Star Fox Guard thankfully doesn’t rely on cheap tricks, you just have to keep a watchful eye and be quick to react. Players are given more than enough feedback when an enemy approaches or enters a labyrinths perimeter. There’s a sound cue when enemies warp in, a siren for when they break in and noises to let you know when they’re interfering with cameras. Similarly there’s visual cues flashing lights and whacking huge warning signs so it’s easy to know when an attack is at hand. You’re of course eased in gently with only a handful of little droids to contend with and nicely spaced out waves, but it quickly ramps up the pace and it’s not long before you’re up to your neck with sinister bots. Powering through level after level is not advised, it can become overwhelming quickly and it doesn’t take much to get frustrated. This is the sort of game that’s a lot more enjoyable in short bursts, which actually makes it rather appealing as a party game. Just imagine having a couple of friends around monitoring the cameras and yelling out directions while another person or two operate the camera selection and laser turrets.
Every droid you defeat drops rare metal which your dog like robot, Re:bot, runs around and snaps up at the end of each mission. These metals are essentially experience points that improve your ranking. The first couple of levels don’t offer anything but after a certain point you’ll gain access to new camera types, mission scenarios and general upgrades so there’s an enjoyable amount of replayability obtaining everything on offer. Featured are 100 different missions getting progressively harder the further you progress so there’s plenty to sink your teeth into. However the mode players are likely to spend most of their time is MySquad. Taking on board what they did with Mario Maker, Nintendo have given us another very robust level creator. In this mode you can take whatever devious creations the internet has to offer or create your own battle scenarios for the online community to try out. It might look and sound complicated from the in-game tutorials but it’s easy enough to get to grips with. You have control of robots pathing towards the core and rate of spawning by utilising what looks like a music track editor setup; to make sure you’re on the right lines you can also test out designs while constructing them. It’s a great level editor, with a solid control setup on the Wii U gamepad. With what happened with Mario Maker it’ll be fun to see what inventive and creative ways players will construct levels.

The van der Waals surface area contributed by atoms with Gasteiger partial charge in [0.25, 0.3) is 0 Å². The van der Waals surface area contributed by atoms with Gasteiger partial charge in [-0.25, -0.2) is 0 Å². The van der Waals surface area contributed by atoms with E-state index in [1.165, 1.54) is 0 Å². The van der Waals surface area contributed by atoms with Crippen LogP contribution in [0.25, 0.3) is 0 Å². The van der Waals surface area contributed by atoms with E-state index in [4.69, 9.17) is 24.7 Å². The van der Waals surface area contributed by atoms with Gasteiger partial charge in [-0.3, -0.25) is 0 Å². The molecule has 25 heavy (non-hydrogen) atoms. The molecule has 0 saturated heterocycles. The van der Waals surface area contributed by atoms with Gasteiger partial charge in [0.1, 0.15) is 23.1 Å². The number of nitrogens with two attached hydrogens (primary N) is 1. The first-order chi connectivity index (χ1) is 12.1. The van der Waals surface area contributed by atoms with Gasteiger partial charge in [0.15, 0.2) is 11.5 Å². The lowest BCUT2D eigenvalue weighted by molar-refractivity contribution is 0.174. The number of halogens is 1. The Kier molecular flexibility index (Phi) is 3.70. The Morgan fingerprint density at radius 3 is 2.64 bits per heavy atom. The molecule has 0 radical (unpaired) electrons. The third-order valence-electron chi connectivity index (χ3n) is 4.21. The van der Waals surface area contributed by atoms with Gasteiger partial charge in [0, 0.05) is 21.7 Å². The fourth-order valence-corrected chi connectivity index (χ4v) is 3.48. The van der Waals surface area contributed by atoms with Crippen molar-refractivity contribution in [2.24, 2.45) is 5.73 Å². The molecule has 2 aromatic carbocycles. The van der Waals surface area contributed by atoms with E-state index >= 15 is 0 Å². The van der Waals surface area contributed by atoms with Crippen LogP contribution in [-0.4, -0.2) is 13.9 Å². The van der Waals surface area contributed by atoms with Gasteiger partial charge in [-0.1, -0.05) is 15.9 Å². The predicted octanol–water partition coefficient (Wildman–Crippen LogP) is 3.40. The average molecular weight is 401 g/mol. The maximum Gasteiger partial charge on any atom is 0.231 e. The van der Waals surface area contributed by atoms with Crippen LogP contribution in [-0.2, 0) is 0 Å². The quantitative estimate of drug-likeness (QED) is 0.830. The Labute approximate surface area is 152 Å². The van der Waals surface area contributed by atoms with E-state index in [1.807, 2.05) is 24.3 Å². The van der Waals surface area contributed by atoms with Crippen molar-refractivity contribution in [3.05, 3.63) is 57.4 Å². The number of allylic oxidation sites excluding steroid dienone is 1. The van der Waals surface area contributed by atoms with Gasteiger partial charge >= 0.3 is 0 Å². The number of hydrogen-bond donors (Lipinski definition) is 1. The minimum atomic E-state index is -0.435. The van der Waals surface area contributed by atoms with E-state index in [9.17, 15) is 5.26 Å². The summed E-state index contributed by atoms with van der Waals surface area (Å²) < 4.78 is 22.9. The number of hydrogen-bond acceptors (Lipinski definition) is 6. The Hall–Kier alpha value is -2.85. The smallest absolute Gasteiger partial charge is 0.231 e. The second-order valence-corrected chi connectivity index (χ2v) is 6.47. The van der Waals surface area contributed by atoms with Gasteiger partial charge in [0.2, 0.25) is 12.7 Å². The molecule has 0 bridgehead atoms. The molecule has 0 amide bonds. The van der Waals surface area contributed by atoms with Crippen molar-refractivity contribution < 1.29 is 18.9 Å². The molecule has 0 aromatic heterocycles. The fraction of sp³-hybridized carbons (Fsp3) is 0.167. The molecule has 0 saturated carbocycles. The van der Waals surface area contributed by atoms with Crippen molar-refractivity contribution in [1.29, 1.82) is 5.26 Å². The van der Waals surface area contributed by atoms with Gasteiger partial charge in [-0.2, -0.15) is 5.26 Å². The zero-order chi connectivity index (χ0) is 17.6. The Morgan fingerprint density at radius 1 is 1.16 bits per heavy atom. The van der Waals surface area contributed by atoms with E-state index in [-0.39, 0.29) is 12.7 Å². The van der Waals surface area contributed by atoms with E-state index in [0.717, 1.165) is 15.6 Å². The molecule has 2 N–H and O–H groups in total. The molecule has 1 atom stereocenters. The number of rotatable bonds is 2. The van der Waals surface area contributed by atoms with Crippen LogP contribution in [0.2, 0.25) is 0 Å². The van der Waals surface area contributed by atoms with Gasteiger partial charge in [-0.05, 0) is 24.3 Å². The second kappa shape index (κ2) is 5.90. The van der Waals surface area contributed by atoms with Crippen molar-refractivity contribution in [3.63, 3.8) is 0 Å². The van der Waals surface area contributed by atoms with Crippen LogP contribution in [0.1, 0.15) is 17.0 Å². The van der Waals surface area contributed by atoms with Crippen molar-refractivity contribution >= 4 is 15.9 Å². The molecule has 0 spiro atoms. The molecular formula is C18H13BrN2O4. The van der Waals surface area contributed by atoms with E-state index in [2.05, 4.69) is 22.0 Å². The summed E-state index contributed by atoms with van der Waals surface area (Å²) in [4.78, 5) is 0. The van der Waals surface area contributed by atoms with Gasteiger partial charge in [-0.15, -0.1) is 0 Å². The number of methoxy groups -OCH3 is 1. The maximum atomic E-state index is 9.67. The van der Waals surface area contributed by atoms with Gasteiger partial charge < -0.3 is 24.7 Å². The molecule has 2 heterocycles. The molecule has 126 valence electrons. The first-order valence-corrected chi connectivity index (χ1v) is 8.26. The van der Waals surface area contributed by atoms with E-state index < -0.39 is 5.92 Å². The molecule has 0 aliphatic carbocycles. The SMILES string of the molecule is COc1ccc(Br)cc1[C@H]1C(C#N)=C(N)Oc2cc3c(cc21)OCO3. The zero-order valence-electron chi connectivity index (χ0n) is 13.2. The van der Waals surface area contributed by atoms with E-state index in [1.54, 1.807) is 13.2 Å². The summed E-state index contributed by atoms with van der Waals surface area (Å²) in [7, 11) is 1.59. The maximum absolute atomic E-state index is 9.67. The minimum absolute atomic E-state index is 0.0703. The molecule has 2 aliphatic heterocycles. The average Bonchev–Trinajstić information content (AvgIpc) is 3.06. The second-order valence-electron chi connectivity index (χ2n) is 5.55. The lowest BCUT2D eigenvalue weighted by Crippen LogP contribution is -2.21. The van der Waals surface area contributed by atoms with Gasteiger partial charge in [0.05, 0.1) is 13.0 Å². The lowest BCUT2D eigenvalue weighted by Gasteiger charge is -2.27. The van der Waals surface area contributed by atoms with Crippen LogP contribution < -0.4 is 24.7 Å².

Star Fox Guard is an innovative little title that really shows us just what the Wii U’s hardware is capable of. There’s a good deal to do from varying unlockables, to playing with its online community, and for a bright game about silly little robots waging war on a mining company it can be surprising how tense and nerve-racking missions can be. Player’s ability to multitask and stay calm under pressure is the standout factor that will really affect their overall experience. Not being able to focus on multiple things at once will have gamers in a constant sense of frustration as they are quickly overwhelmed with the army of oncoming bots.
This review is based off a review code of Star Fox Guard provided by Nintendo.
This review was originally published on the site GamersFTW which unfortunately has now been taken down. It’s been published on my personal blog, DanielVaughanReviews, out of respect for the developers/publishers that were kind enough to give me review copy of their game.